Recession obsession

In 2023, the market defied expectations as it rebounded from the anticipated recession that never materialised. Investors, expecting a downturn due to an unprecedented rate-hiking campaign, were caught off guard.

The technology sector is often vulnerable to rising interest rates because higher rates make companies’ future cash flows less valuable. This, in turn, disproportionately impacts the technology sector, as they’re typically valued on the basis that a meaningful portion of their profits will arrive in future years following a period of significant investment.

Tech triumph

This is why the technology sector outperformed so strongly during the zero-per cent interest rate regime and the highly stimulative monetary policy response to COVID.  This dynamic is best illustrated through the NASDAQ – which is a tech-heavy share market index - hitting a record high in late 2021, only to fall precipitously as interest rates jagged higher in 2022.

NASDAQ performance graph

Source: Bloomberg

A new dawn in 2023

Coming into 2023, with so much pessimism priced into markets, reality had an exceptionally low bar to clear to beat expectations. This set the stage for an upside surprise when the economic conditions proved more favourable than predicted. And, when coupled with the transformational changes that it’s believed the artificial intelligence (‘AI’) revolution will usher in, this lit the spark for a rapid reversal in the market’s fortunes.

AI’s impact on investments 

Investors are banking on AI’s perceived productivity gains and the incremental revenue uplift associated with its broader adoption. Productivity enhancements could enable businesses to be run smarter, harder and faster – which ultimately reduces costs and increases profits. Automation of tasks, such as data entry, and the use of AI-powered chatbots can enhance business efficiency which may also free-up human resources to focus on more complex tasks.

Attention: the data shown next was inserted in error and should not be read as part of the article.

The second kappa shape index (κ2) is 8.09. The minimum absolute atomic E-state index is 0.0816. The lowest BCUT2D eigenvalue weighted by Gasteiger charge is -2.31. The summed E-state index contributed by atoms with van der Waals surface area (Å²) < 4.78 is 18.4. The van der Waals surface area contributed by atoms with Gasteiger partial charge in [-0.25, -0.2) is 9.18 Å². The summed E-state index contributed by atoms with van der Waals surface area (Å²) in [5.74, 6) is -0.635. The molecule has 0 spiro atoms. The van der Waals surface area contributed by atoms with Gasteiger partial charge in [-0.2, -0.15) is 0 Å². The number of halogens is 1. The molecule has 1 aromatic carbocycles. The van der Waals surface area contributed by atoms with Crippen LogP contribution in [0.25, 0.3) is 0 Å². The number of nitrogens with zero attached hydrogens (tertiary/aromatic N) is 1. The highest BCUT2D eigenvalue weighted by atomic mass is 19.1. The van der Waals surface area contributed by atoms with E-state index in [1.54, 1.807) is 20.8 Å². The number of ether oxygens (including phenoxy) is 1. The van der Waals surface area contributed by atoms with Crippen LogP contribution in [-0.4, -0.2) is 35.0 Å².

Furthermore, there's the incremental revenue opportunities where companies can monetise their existing customer base. For example, our largest international shares holding, Microsoft, will charge an additional fee to users who utilise their ‘co-pilot’ product, which is an AI feature that integrates into Word, Excel, PowerPoint, Outlook and Teams.

Consequently, if companies like Microsoft can successfully embed themselves within their customer base, their competitive advantage strengthens and the moat around their business becomes increasingly impenetrable.

Good buy or goodbye?

The colloquially coined ‘magnificent 7’ group of AI-centric stocks, which includes Apple, Alphabet, Amazon, Microsoft, Meta, NVIDIA and Tesla, have become eponymous with the hype around AI. However, their stretched valuations have gathered considerable attention following their rapid ascent over the last 12 months.

Whilst we're sympathetic to these concerns, as long-term capital allocators, it‘s critical for us to partner with fund managers who thoroughly understand the immediate and longer-term risks and opportunities presented by innovative technologies, such as AI.

Diversified AI exposure

Portfolios should maintain a healthy AI allocation without relying solely on specific stocks. As such, our portfolios have retained a robust allocation to the AI thematic through our technology exposures, yet without relying on a concentrated bet on these tailwinds. In addition to Microsoft, our second largest international holding, Alphabet, is likewise aggressively competing in the AI arms race. Most recently, this has been through their newly launched generative AI model capable of ingesting video, audio and text, to rival Microsoft’s investment in Chat GPT.

Apple also features prominently in our portfolios and is similarly investing heavily in AI. Relatable examples of this include enhancing how users can search for photos in their iPhone (i.e. searching via location), interacting with Siri and Face ID.

Embracing change

The share market’s incredulous rise over the last 12 months defied many prominent forecasters’ expectations that a deteriorating global growth backdrop, negative sentiment, sticky inflation and rising interest rates would dampen market returns. And although market lows are never obvious at the time, the ensuing market recovery last year contradicted the accepted wisdom of the crowd and highlights the forward-looking nature of the market.

Importantly, markets finished the year within striking distance of a record-high, yet as is typically the case, these returns weren’t generated in a straight line and required patience - and in the case of the last 18-months, intestinal fortitude. Finally, remember that there will always be a nascent issue which could potentially derail your returns; however, if you wait for perfect clarity, the share market will be expensive by the time you find it.